COLUMBUS, Ohio — The Wild shelled out $98 million to sign Zach Parise away from New Jersey in 2012, banking on the net-crashing winger to grind out points and deliver on their 13-year investment.
Twice he has led the team in regular-season scoring. However, injuries have stunted his production the past two seasons and raised questions about his long-term viability as the top-paid forward on the team.
Fully recovered from October 2017 back surgery, Parise is back on top for Minnesota, leading the pack with 12 goals and 22 points after scoring in Thursday night’s 4-2 loss to the Blue Jackets.
“It’s a place we hoped he’d get back to,” said coach Bruce Boudreau. “His strength is around the net, so now that he’s feeling healthy it’s good that he gets there. He’s on that pace for 25-30-plus. Hopefully he can keep it up.”
Actually, Parise is on pace for 39 goals and 72 points, which would be his most productive season among the seven he has been in Minnesota. He had 33 goals and 62 points in 2014-15, the last time he led the Wild in scoring. The past two injury-riddled seasons, he averaged only 17 goals and 33 points.
Parise’s most productive season with the Devils was 2008-09, when he scored a career-high 45 goals among 94 points. He eclipsed 30 goals five of the six seasons he played in New Jersey, helping lead the Devils to the Stanley Cup Finals in 2012 — one month before he signed a record free-agent contract with his hometown team.
Parise, 34, is reaching an age where he might start regressing. Instead he has been “reborn,” according to Boudreau.
“He’s been almost self-remade in that the work ethic that he had got him to where he was in the first place (has) sort of reborn him,” he said. “Because a guy with less of a work ethic probably wouldn’t have got to this stage.”
PATERYN BEATS BUG
Defenseman Greg Pateryn returned to the lineup against Columbus after missing Tuesday’s loss to Arizona because of illness. He did not practice Wednesday, but did fly on the team charter.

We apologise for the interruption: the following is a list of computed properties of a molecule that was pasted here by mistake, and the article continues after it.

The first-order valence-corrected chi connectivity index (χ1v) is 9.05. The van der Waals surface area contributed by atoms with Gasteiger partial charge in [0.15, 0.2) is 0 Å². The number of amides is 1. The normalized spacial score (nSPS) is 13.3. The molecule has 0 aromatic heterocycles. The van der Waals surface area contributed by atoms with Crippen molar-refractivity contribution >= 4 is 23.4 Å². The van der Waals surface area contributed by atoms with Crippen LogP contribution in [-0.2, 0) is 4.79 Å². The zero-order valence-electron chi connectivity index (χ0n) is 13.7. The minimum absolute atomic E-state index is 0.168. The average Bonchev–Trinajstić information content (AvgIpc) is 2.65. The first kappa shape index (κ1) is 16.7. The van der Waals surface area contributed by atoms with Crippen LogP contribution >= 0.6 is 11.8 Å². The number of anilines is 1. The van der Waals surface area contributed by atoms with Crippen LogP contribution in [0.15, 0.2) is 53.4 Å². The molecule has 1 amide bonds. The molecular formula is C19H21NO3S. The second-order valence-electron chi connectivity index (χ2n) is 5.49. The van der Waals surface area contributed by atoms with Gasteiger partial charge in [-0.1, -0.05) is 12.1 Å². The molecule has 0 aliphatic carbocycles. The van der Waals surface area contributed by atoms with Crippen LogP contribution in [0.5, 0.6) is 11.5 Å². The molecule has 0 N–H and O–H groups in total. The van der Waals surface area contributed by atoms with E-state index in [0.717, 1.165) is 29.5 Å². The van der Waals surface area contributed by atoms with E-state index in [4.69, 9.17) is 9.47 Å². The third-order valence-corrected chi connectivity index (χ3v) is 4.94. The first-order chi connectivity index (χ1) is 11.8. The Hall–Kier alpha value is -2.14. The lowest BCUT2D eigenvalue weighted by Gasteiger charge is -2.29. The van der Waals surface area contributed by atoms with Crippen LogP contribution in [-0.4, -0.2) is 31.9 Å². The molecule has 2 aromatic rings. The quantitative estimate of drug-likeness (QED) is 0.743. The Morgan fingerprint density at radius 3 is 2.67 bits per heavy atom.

After Thursday’s morning skate, he declared himself healed from whatever bug waylaid him.
“It kind of snuck up on me … (and) just progressively got a little worse,” he said. “I was able to get it out of my system in a day, which was nice. Got my energy back; looking forward to getting back in.”
That left Nate Prosser the odd-man out again on the blue line, which is nothing new for the 10-year veteran. Because the Wild’s defense corps has played so well and remained relatively healthy, there is no regular spot for Prosser in the lineup.
“I understand what position I’m in,” he said. “I understand my calling and where I’m at on this team. When I do get the chance, I want to step in and be that mistake-free guy that I can be. I was able to do that (Tuesday) night.”
Prosser suited up for just the second time this season against the Coyotes, playing an even 11:44 on the third pairing with Nick Seeler. It had been 16 games since Prosser last played Oct. 16 against Nashville. That was as the seventh defenseman where he only logged 3:03 of ice time.
Veteran center Matt Hendricks is in a similar position. He has only played eight games and was set to be scratched Thursday for the fifth straight game.
“That’s why you love having a guy like Nate around, and Hendy around,” Boudreau said. “They work their butt off every practice to push the team, and when they get the call, they’re ready.”
Prosser said he was able to knock off the rust against the Coyotes fairly early.
“I actually felt pretty good. It took a shift or two to get involved and get my timing and focus back to game form,” he said. “But it was a good game for me.”
Columbus’ John Tortorella coached his 1,200th career game Thursday night, becoming the 18th NHL head coach to reach that milestone. He won the 2004 Stanley Cup with the Tampa Bay Lightning and has also coached Vancouver and the New York Rangers.
“He’s 1,200 tonight?” Boudreau mused. “He’s had a tremendous career. Two Jack Adams (Awards) and a Stanley Cup in there. It’s good for him.”
Meanwhile, Boudreau was set to coach his 869th game Thursday against the Blue Jackets. Asked if would make it to 1,200, he quipped:
“If they keep hiring me, I’ll see it.”